WTFacebook Films?

Written by: Karen Krizanovich

Battleship? Snow White & The Huntsman? 47 Ronin? Les Mis? What’s up with Universal’s Facebook VOD?

Universal Picture’s Social Cinema app promises instant access to films at a knockdown price. Trouble is that so far you can only watch Johnny English. Worse, there’s also that thing – Facebook.

Facebook’s new layout changes and rumours of being particularly naughty on privacy issues and customer tracking are making savvy users back off.  So is Universal teaming up with a sinking ship?

Johnny English Facebook AppIf you’re like me, you’ve probably turned off all apps in Facebook because they create a lot of hassle and give the impression, correct or not, of being marketing information gatherers.  Then there are those Facebook offers some companies make just to keep us hanging around in there.

Now Universal Pictures has come up with a doozy.When I was asked by Universal to have a look at their Facebook film streaming (access for 48 hours), I couldn’t figure out why they would want to stream films through a social network so fraught with controversy, with apparently waning popularity. Slinging on a family comedy like Johnny English ($45m budget, $160m global gross), however, is a brilliant way to get more mileage out of a useful original while promoting the sequel/franchise. The nature of H’wood is not to be dummies. Remember that.

Universal Pictures’ ‘Social Cinema’ application launched in America on October 18th 2011 with hotter cult films like The Big Lebowski and Scarface – two films that Universal knows people love and love to quote to each other. (Of course, neither is as good as Airplane! when it comes to quotable dialogue.)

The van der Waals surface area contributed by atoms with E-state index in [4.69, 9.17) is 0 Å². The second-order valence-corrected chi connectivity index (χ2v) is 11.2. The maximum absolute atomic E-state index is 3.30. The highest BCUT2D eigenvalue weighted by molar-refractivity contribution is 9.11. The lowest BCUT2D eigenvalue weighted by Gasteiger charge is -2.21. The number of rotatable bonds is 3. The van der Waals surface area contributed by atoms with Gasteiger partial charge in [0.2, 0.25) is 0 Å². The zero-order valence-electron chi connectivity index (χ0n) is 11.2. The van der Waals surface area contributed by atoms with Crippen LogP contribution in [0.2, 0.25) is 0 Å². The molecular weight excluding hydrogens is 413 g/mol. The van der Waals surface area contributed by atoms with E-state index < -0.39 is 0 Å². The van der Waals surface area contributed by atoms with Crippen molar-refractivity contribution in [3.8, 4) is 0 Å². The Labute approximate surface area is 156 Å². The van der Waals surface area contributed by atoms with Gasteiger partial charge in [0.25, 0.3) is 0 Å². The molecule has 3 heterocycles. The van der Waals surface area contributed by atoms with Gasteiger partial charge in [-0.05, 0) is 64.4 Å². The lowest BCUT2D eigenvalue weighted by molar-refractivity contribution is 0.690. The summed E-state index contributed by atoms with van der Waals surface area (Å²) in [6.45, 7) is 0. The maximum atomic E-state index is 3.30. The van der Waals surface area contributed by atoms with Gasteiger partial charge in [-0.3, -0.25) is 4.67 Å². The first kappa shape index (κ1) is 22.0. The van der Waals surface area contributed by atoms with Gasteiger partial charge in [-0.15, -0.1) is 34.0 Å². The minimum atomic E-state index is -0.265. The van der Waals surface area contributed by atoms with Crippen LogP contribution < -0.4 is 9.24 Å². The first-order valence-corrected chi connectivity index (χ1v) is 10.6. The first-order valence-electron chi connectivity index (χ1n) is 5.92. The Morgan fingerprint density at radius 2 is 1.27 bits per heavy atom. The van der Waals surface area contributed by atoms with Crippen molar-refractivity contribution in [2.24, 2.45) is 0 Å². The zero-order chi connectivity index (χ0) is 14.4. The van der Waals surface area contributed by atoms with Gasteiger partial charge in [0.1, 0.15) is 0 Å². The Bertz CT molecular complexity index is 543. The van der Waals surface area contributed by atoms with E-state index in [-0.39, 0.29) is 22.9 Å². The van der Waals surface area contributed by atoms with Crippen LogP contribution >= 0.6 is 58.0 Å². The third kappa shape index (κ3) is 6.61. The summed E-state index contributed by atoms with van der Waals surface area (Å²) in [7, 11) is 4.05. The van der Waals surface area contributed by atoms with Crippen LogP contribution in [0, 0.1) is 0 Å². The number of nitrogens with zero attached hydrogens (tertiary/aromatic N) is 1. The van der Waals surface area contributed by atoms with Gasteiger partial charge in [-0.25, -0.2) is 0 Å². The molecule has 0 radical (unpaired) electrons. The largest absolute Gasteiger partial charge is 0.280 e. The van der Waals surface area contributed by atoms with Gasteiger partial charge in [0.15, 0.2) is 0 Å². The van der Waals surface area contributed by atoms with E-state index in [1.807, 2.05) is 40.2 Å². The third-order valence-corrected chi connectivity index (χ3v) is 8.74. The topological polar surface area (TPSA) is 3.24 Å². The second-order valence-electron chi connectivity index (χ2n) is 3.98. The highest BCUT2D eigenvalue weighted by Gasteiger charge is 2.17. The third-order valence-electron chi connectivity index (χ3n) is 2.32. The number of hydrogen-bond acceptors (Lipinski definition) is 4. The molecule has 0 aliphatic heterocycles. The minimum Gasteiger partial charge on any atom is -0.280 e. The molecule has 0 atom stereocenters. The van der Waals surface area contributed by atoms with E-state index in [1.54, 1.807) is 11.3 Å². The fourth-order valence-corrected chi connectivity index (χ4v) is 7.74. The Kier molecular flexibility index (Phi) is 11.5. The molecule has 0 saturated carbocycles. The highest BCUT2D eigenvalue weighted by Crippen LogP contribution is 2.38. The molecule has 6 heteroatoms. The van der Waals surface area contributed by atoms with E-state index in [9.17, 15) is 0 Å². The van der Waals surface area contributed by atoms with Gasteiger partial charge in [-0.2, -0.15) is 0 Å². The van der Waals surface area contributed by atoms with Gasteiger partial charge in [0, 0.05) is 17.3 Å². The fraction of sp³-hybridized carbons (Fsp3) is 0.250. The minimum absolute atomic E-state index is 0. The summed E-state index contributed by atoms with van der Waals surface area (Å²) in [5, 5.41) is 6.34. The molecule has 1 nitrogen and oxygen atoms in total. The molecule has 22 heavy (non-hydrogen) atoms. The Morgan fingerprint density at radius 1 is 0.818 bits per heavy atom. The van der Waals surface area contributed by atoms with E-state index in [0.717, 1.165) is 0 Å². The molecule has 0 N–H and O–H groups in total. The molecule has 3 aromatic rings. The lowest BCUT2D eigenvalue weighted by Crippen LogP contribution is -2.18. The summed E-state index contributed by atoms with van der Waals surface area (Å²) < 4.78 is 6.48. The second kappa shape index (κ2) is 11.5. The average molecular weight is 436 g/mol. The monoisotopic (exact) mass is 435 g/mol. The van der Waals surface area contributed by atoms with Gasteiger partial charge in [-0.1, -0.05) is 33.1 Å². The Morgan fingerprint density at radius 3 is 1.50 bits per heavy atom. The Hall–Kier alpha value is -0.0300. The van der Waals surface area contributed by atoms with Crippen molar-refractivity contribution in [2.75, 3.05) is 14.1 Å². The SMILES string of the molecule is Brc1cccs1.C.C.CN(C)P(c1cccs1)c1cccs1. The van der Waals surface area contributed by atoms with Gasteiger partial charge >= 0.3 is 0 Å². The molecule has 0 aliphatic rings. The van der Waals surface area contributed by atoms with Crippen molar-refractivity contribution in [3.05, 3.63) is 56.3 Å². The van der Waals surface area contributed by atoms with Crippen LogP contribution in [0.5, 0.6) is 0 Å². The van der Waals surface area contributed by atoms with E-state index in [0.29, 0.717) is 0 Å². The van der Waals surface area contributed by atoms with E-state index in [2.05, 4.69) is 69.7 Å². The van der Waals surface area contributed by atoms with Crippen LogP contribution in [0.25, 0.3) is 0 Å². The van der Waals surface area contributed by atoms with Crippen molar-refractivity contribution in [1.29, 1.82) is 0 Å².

For viewers in Australia and the UK, Universal opted to show something not as sexy as Jeff Bridges in a chunky cardigan. A softer take involved impulse buying with friends: in seconds, you and three friends can watch a fairly funny film for less than £2 (30 Facebook credits) featuring Rowan Atkinson, an adventure involving human excrement and a criminal threatening to shoot one of the Queen’s corgis. You just have to click.

Facebook App ContentsMoreover, you can pass along a 10 Facebook Credit discount so five friends can also watch the film, via Facebook’s “Buy With Friends” platform.

This is marketing genius for anyone who thinks instant gratification takes too long. But, on a practical level, it makes the viewing experience friendly in the extreme. Via the app, you can comment on the action, certain scenes and pick up on dialogue in the film’s comment stream.

The big idea? To get people to watch the film together and then talk about it via social media no matter where they are and to have all this measurable interaction happening at one spot. Universal’s homework pays off because, despite Facebook’s many format changes, it is still the most popular social media platform across all demographics. H’wood are not dummies. See?

While VOD on a laptop cannot compare to the cinema experience, this app knows its audience. I didn’t want to watch Johnny English and I didn’t want to turn on the stupid apps in Facebook but the quality, low cost and ease in which I could see a film that I sort of liked sucked me right in. And yes, I laughed during the film – but, of course, hated myself for it afterwards.

VOD like this can’t compare to the big screen, but, outside of a few duff buffering moments, the app delivered a good viewing experience, similar in quality to the films I watch regularly on on my 17″ laptop on its Rain Design mStand (the best stand I’ve found after purchasing two others that didn’t work for ‘home viewing’ as well as this).

If Universal decides to supply good, affordable content (Battleship? Snow White & The Huntsman? 47 Ronin? Les Mis?) via their Social Cinema Facebook app, I’ll watch it because this app has the potential to bring me good films when I want them for the kind of money I’d lose down the back of the sofa. There’s little to ‘unlike’. And that’s a shock.

Author: Karen Krizanovich

Karen Krizanovich is a writer published in The Sunday Times Style and Esquire among many others. Her broadcasts include BBC Radio 4's Woman’s Hour and The Film Programme and TV such as CNN, Newsnight, BBC2's The Review Show and live broadcasts from the Cannes Film Festival. She has an MBA in film finance, an MA in Philosophy of Mind and is a member of the international critics' association FIRPRESCI and the London Film Critics' Circle. In December 2011, Karen presented the Radio 4 documentary Sex & The Single Girl, highlighting the 50th anniversary of Helen Gurley Brown's revolutionary book.

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